Numerous studies have proven that mental and physical health are correlated, and both need to be consistently trained and treated with equal diligence. Neglecting the mental health of athletes, for a long period, can also impact their on-field performance. These problems can manifest physically in the form of, “shivering, shakiness or calf muscle tension,” according to Dr. Sharma. “If you are holding grief and heaviness while undergoing intense physical training it can even lead to a stroke,” she added.

Prioritising mental health for athletes

Naomi Osaka's Exit Opens Conversation Around Mental Health Of Athletes
Osaka joined the likes of Michael Phelps, Kevin Love, Virat Kohli and other renowned players who have spoken about mental health. Image credit: Almanara News

The evolution of technology and media, where everyone is a paparazzi and an influencer with an audience, has increased the stress of public life to tenfold. Today, one negative comment on social media is enough to send you into a spiral of self-doubt leading to other serious conditions like anxiety. Thus, mental health is not something we can afford to ignore any longer.

Over the years, some steps have been taken to prioritise the mental health of athletes. Some examples include the NBA appointing a Director of Mental Health; and England’s Football Association announcing a campaign with Prince William to treat mental health as important as physical health.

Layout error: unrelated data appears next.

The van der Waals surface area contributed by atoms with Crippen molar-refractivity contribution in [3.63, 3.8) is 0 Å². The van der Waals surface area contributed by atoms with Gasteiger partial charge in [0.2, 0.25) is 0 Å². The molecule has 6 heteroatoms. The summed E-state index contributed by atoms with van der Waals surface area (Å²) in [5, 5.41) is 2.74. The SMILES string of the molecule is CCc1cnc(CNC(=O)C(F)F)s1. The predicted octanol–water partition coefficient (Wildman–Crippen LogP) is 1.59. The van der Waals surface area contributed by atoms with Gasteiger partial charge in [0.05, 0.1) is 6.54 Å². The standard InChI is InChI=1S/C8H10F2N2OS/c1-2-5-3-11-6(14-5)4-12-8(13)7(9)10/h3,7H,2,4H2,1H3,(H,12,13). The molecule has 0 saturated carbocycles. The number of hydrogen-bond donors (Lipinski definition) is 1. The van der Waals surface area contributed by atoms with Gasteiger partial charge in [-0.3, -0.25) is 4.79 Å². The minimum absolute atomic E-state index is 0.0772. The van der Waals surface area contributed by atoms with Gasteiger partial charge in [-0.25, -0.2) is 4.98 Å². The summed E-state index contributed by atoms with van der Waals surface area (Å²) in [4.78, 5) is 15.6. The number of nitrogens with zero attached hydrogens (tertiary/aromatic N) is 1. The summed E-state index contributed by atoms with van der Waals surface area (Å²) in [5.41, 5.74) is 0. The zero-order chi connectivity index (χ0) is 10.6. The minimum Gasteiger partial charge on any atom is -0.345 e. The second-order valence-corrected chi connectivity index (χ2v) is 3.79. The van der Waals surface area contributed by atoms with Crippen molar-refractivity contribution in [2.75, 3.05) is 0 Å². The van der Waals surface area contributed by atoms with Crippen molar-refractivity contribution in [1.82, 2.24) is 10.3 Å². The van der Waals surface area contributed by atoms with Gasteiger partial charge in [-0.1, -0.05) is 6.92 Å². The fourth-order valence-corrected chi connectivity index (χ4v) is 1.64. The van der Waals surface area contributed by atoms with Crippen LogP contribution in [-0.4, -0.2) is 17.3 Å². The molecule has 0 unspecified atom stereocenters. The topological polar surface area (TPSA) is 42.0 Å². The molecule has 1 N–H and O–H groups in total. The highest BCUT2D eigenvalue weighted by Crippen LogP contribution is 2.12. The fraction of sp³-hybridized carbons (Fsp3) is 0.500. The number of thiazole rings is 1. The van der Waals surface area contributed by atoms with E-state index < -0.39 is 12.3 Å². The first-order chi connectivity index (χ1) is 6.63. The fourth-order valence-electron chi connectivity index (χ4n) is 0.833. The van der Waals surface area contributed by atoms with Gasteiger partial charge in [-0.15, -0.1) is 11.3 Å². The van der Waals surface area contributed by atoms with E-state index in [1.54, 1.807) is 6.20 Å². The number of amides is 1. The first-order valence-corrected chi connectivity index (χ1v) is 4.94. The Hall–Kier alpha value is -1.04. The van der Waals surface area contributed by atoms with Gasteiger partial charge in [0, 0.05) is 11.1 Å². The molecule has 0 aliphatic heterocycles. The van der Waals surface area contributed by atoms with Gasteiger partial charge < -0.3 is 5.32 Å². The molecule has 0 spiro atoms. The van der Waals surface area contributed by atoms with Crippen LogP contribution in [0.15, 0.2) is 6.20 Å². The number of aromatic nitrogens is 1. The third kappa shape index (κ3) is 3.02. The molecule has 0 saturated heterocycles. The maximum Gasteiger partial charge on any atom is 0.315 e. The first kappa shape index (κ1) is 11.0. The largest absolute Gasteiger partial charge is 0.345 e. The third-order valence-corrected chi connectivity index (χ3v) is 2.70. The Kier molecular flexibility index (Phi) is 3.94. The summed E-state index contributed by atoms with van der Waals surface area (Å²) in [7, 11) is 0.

In India, we are yet to see some significant steps being taken, even after experiencing the exhilarating results of mental health coaching in the Cricket World Cup of 2011. The Indian Cricket Team had gone under rigorous mental fitness training by South African coach Paddy Upton, which played a vital part in their victory. It is high time this privilege is extended to other players across games as well, who may not all compete at the World Cup, but do deserve their share of sanity for representing India internationally.